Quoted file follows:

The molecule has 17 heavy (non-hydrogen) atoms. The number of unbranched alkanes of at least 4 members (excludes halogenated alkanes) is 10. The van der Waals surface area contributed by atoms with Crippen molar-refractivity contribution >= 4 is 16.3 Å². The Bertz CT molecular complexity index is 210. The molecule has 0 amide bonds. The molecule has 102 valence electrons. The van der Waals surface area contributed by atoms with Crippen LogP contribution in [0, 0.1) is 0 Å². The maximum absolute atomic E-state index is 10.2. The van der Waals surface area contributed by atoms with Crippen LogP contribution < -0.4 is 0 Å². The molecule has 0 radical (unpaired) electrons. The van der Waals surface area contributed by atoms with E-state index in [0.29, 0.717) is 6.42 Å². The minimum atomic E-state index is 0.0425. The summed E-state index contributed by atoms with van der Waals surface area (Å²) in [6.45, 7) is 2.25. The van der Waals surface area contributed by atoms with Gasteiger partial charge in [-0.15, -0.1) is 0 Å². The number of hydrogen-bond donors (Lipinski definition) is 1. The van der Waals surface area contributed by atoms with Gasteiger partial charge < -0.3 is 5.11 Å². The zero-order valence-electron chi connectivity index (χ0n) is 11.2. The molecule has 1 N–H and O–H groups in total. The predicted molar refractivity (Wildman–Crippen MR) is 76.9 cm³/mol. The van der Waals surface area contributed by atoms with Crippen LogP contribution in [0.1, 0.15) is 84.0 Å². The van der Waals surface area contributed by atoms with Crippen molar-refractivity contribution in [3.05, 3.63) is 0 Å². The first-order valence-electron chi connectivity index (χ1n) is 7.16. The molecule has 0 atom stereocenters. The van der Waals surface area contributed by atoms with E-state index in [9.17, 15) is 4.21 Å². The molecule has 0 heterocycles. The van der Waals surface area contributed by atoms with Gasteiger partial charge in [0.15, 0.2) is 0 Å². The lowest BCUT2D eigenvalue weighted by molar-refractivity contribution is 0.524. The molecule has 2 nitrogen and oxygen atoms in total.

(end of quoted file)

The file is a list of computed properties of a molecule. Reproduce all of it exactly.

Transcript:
The molecule has 17 heavy (non-hydrogen) atoms. The number of unbranched alkanes of at least 4 members (excludes halogenated alkanes) is 10. The van der Waals surface area contributed by atoms with Crippen molar-refractivity contribution >= 4 is 16.3 Å². The Bertz CT molecular complexity index is 210. The molecule has 0 amide bonds. The molecule has 102 valence electrons. The van der Waals surface area contributed by atoms with Crippen LogP contribution in [0, 0.1) is 0 Å². The maximum absolute atomic E-state index is 10.2. The van der Waals surface area contributed by atoms with Crippen LogP contribution < -0.4 is 0 Å². The molecule has 0 radical (unpaired) electrons. The van der Waals surface area contributed by atoms with E-state index in [0.29, 0.717) is 6.42 Å². The minimum atomic E-state index is 0.0425. The summed E-state index contributed by atoms with van der Waals surface area (Å²) in [6.45, 7) is 2.25. The van der Waals surface area contributed by atoms with Gasteiger partial charge in [-0.15, -0.1) is 0 Å². The number of hydrogen-bond donors (Lipinski definition) is 1. The van der Waals surface area contributed by atoms with Gasteiger partial charge < -0.3 is 5.11 Å². The zero-order valence-electron chi connectivity index (χ0n) is 11.2. The molecule has 1 N–H and O–H groups in total. The predicted molar refractivity (Wildman–Crippen MR) is 76.9 cm³/mol. The van der Waals surface area contributed by atoms with Crippen LogP contribution in [0.1, 0.15) is 84.0 Å². The van der Waals surface area contributed by atoms with Crippen molar-refractivity contribution in [3.05, 3.63) is 0 Å². The first-order valence-electron chi connectivity index (χ1n) is 7.16. The molecule has 0 atom stereocenters. The van der Waals surface area contributed by atoms with E-state index in [9.17, 15) is 4.21 Å². The molecule has 0 heterocycles. The van der Waals surface area contributed by atoms with Gasteiger partial charge in [0.15, 0.2) is 0 Å². The lowest BCUT2D eigenvalue weighted by molar-refractivity contribution is 0.524. The molecule has 2 nitrogen and oxygen atoms in total.